On Jeopardy!, if the answer was honesty, integrity, and ethics, the question would be, “What qualities has the United States Senate lost in the last decade?”

Until recently, the Senate was considered to be the greatest deliberative body known to man. Not the British Parliament which was its inspiration, or even the Senate of ancient Greece could eclipse it.

Senators, our senior legislators, were known for their thoughtful and careful actions. Never in the past would they have put ideology, party, or partisan politics ahead of fairness, let alone the country’s best interests.

To get a snapshot of where we are now, you just have to know that mere hours after Ruth Bader Ginsburg’s death, President Trump and Senate Majority Leader McConnell were crowing that they would force a nominee through the Senate before the election, just 42 days from now. (According to the Congressional Research Service, since 1975, the median time from nomination to confirmation is 71 days).

Allow me to remind you of an inconvenient truth: in February 2016, 265 days before the next election, McConnell deemed it too close to the election to allow President Obama his constitutional prerogative and responsibility of appointing a new Associate Supreme Court justice to fill Antonin Scalia’s seat after his unexpected death. Now, McConnell, whose hypocrisy apparently knows no bounds, has suddenly developed a convenient and severe case of amnesia. Additionally, just months ago, Senate Judiciary Committee Chairman Lindsey Graham—the guy who would shepherd any nominee through the process—said that they would not address a new Supreme Court vacancy before this election. Brimming with self-righteous indignation, he even dared us to “use my words against me.” He too is suffering from profound hypocrisy and selective amnesia. Maybe the drug companies should be working on a shot for hypocrisy in addition to Covid.

Justice Ginsburg made a death-bed request: don’t fill my seat until after the election. She cited no law—only common sense and the spirit of integrity.

This loss of integrity, no matter what happens with Justice Ginsberg‘s seat, is lamentable and looks worryingly permanent. Perhaps because the speed of the leader determines the speed of the pack, the most powerful men in the Senate (that’s right: no women in the Republican leadership) now lie with impunity. Trump lies as casually as he breathes, and there are no consequences. This newfound ability to lie to the public without fear of reproach is not lost on McConnell and Graham. They’re betting they too are immune to public outcry.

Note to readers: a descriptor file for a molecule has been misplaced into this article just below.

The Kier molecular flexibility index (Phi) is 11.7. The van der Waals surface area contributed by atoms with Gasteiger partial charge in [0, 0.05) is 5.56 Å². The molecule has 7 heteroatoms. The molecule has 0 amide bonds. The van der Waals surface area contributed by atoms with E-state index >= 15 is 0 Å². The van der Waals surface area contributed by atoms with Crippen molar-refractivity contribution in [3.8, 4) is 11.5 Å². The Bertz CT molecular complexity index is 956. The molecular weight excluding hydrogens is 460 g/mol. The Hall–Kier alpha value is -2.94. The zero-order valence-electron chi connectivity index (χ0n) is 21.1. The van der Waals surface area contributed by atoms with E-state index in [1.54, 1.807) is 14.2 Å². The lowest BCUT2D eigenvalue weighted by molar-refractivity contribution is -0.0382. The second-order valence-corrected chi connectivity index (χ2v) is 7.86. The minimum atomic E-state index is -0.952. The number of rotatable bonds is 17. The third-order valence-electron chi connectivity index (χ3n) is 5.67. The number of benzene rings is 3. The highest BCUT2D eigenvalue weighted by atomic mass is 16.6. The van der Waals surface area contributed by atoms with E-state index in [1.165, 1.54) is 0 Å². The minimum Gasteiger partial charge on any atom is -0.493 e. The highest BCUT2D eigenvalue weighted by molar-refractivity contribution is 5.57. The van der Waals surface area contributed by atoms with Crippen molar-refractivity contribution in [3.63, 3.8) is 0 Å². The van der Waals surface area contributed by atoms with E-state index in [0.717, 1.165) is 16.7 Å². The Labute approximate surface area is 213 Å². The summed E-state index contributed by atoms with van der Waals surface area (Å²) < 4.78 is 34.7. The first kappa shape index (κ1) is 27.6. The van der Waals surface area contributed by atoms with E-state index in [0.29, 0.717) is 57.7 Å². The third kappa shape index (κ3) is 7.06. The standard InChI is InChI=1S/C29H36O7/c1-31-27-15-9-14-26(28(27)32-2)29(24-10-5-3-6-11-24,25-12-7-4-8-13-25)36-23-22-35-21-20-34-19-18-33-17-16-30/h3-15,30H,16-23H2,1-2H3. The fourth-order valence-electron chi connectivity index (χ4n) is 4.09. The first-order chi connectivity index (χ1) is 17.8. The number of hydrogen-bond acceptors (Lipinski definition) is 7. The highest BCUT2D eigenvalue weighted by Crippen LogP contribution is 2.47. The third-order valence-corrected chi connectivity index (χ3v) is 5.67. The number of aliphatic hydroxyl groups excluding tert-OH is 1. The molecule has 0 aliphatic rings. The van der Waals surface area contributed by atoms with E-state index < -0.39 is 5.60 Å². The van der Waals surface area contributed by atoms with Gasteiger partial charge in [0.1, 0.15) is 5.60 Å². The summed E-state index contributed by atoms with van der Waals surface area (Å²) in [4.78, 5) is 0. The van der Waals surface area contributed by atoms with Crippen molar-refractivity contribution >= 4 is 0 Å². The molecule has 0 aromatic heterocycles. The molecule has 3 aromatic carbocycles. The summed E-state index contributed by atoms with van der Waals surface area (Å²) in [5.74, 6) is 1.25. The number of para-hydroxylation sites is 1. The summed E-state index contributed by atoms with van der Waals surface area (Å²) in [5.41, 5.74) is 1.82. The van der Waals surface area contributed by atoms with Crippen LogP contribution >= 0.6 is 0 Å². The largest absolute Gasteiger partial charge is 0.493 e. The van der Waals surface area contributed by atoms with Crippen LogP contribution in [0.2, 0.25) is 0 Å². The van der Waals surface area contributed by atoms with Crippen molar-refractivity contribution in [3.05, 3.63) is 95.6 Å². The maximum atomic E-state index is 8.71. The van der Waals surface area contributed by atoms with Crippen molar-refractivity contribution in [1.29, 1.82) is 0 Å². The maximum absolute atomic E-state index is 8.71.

Their arguments are pretty weak tea. Among the hypocritical nonsense they’ve floated like so many trial balloons, is that the people elected them just two years ago, so they have a mandate to act just weeks before the next election. And this gem that comes directly from the House of Mirrors: because the presidency and the Senate are controlled by the same party, they should go ahead and jam through a new justice. Huh? Not so eloquent, I know, but really, huh?

There will of course be no consequences for their cynical, undemocratic actions.

The Republicans’ loyalists rarely leave their news silo, so the Constitutional crisis the rest of America is experiencing will never surface through the fog of Fox News and Talk Radio. A cursory glance at FoxNews.com reveals no stories about the unprecedented rush to pack the court with an election looming. Instead, the reader is treated to stories of how the Democrats, should they win the election, plan to pack the court. You wouldn’t even think that you were reading news from the same day, let alone the same planet. It invokes a larger question: how will we ever reconcile anything fairly if we do not have an agreed-upon set of facts?

A nation that does not follow its own rules, is lost. Rewriting the rulebook to serve your political interests is unfair, and no different then moving the goalposts to make your kick easier and your opponent’s kick harder.

There are faint signs of a conscience in the Republican caucus, but Trump, McConnell, and Graham will likely pull off this sham. It’s worth noting that none of these tough guys has the guts or the fight of that tiny little octogenarian who made true the old adage about the size of the dog in the fight having little to do with the size of the of fight in the dog. Anyway you shake it, they broke the mold, and while she’ll inspire generations of young women to come, RBG is truly irreplaceable.

You’d think that a sense of duty to country, the integrity to behave ethically, and the desire to honor a great woman, would be motivation enough.

Who would have ever thought that doing the right thing would be so hard?

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